Saturday, April 29, 2017

Cruiser Olympia

You know how when you live in a place you often don't go to the tourist attractions?  I got to see all the sites in Boston when we lived there because my sister and brother-in-law would bring their three girls to visit the Old North Church, the USS Constitution, etc.  If they hadn't, I probably would never have seen them all.

Now we live in Philadelphia.  One of the walks we take goes along the Delaware River and past several ships permanently docked there.  I believe I've already done a post on my favorite ship:  Moshulu.  It's now a restaurant.  I've never eaten there, but on nice summer days, my husband and I sometime have a beer on the top deck.  It's the ship Eric Newby wrote about in The Last Grain Race and it's beautiful.

But for years we've been saying we should tour the Cruiser Olympia.  There's an early submarine there, too, the Becuna.  I have no interest in submarines and touring one would be a nightmare for me.  A few weeks ago, we finally toured the Olympia.  Jack toured the Becuna - by himself.

USS Olympia was commissioned in 1895 and was Commodore Dewey's flagship at the Battle of Manila during the Spanish-American War.  She was decommissioned in 1922.  If you want all the details, here's the Wiki link:  https://en.wikipedia.org/wiki/USS_Olympia_(C-6)

Jack was interested in the engines and the guns, I wanted to see how the crew lived aboard.  The ship has beautiful wood work, but, alas, like many of our National Historic Landmarks, it's in need of extensive repairs and maintenance.  We, as a country, should be ashamed of ourselves for allowing our history to rot away.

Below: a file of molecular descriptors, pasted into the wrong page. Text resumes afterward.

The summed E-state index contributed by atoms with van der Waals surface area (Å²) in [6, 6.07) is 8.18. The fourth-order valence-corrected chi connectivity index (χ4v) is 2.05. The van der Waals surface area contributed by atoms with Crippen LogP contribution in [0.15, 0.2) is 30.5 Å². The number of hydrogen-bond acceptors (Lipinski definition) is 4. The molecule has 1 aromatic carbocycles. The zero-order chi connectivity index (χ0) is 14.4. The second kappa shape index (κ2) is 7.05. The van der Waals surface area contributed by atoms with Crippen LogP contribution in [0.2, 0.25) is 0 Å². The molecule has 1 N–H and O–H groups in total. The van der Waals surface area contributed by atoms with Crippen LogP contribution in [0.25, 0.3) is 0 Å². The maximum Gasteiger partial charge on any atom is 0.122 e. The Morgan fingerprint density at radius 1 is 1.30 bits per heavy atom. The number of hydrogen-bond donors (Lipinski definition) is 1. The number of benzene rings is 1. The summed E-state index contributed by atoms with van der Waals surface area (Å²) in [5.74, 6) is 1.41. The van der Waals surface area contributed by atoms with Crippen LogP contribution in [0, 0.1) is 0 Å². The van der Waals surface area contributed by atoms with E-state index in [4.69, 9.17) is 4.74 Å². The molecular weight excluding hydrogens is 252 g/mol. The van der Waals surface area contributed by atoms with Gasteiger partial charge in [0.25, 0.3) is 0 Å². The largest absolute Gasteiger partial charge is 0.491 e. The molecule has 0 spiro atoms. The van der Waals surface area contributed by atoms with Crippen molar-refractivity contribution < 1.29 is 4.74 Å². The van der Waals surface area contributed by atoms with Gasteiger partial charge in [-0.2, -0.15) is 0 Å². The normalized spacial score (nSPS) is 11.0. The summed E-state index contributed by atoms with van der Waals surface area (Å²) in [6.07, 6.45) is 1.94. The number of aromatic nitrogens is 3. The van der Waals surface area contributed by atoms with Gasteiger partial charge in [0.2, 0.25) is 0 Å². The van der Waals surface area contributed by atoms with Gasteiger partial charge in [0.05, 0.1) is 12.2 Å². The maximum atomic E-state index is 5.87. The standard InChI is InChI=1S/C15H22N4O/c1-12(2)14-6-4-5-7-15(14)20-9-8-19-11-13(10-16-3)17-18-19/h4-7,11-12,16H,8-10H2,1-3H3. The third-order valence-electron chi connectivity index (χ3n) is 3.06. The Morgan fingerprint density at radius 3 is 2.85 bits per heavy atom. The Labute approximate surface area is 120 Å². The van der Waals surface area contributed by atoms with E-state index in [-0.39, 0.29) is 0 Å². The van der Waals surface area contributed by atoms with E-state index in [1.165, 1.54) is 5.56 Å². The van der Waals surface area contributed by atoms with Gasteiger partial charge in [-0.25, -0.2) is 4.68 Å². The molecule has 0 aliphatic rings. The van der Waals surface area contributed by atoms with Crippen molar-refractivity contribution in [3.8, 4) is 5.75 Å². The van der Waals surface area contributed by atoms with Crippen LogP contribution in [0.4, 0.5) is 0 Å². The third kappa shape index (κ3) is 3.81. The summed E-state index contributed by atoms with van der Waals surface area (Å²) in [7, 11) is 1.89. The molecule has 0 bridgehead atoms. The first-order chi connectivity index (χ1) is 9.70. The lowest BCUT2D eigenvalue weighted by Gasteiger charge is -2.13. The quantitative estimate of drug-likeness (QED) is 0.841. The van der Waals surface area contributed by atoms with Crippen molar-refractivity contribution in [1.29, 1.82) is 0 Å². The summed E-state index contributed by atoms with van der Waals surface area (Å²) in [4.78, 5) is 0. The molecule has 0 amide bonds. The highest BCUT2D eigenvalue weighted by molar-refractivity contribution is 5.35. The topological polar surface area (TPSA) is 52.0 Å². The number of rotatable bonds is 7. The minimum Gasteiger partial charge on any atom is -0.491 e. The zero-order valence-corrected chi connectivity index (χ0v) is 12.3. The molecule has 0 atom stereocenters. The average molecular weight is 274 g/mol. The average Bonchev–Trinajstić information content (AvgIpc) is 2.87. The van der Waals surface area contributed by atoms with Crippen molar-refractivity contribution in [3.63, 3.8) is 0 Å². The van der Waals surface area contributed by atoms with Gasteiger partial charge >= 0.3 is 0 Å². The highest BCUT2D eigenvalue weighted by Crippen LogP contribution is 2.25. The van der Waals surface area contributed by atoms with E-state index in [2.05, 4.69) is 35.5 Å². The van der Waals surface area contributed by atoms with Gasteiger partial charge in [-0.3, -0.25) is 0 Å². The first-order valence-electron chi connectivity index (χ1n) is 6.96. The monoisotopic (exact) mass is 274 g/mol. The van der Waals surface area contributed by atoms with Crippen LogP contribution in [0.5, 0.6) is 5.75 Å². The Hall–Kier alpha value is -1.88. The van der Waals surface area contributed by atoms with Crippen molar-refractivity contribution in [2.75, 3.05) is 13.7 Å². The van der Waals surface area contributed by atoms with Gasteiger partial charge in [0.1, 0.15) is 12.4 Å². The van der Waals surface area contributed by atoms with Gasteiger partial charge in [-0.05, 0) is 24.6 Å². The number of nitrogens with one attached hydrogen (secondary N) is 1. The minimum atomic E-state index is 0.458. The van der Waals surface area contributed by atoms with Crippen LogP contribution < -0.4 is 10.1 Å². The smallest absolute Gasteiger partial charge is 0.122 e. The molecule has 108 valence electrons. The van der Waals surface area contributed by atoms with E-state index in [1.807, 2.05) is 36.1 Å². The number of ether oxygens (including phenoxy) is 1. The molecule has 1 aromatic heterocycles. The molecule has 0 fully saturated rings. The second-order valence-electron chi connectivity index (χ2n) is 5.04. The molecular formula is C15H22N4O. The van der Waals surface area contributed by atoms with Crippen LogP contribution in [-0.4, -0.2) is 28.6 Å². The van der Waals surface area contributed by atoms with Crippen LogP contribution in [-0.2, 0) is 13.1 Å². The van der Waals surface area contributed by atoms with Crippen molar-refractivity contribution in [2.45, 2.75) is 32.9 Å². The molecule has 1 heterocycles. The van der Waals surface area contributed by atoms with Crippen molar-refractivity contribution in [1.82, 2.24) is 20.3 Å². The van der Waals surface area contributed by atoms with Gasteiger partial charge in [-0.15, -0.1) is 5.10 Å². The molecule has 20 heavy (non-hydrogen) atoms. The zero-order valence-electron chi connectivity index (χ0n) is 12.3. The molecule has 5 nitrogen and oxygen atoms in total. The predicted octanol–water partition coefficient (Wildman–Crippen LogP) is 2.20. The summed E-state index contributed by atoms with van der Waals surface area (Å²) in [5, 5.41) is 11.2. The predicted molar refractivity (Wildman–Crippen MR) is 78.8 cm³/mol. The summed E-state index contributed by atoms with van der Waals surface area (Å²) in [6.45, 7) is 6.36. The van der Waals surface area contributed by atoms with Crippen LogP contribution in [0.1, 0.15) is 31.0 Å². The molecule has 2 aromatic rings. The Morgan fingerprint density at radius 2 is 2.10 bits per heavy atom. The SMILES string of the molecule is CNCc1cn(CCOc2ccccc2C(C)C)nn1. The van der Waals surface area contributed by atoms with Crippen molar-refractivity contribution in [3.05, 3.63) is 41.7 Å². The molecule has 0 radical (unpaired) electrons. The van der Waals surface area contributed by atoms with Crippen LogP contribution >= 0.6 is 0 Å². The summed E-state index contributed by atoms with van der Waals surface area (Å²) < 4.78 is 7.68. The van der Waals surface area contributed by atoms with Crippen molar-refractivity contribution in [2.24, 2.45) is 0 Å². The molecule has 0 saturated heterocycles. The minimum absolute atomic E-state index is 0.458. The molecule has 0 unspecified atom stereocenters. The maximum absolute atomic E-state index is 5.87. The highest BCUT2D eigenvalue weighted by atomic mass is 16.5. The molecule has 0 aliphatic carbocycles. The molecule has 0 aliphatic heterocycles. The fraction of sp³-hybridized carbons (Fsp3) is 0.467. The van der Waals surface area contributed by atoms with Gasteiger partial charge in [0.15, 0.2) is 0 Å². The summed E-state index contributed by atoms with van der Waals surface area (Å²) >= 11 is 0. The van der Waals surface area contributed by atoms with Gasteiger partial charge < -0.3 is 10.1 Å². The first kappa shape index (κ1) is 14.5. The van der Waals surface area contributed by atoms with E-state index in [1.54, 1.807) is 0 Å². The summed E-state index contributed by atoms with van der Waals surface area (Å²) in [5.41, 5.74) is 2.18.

Here are some photos of the outside and the inside (that's the Becuna to the left in the photo):




Above, officer's quarters.  Below, below decks.



The galley is above.  The ship was lucky in that it, apparently, had one of the first ice machines.  This was especially nice because she was sailing in the Pacific.


If you needed surgery, this was the place where it happened. Gulp!


Then, of course, you'd want to wash all those bloody cloths in the laundry.


These are a few of the signs on the ship that I thought were interesting or funny.  I especially like the Overboard Volunteer one!










4 comments:

  1. Those are some nice photos of that ship. My husband would really enjoy seeing that and taking photos. In the last few years we have visited more of the sites in Santa Barbara because we enjoy doing photography excursions, but for years we did not visit many of the attractions.

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    1. Credit for the photos goes to my husband, Jack. It's fun to play tourist in your own town or city. I also love to help tourists find attractions they're looking for and some they might find interesting. Maybe I have a second career as a tour guide?

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  2. Very fun. Old ships are fascinating. great photos too!

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    1. I like the romance of ships, but having sailed for many years, I admit that I stopped because I really don't have the stomach (literally) or the interest in sailing. It's Jack's passion and he's still grieving from selling his racing sailboat a few years ago. I will pass your compliments on the photos on to him. I finally have an iPhone, too, but I can't take photos like he does!

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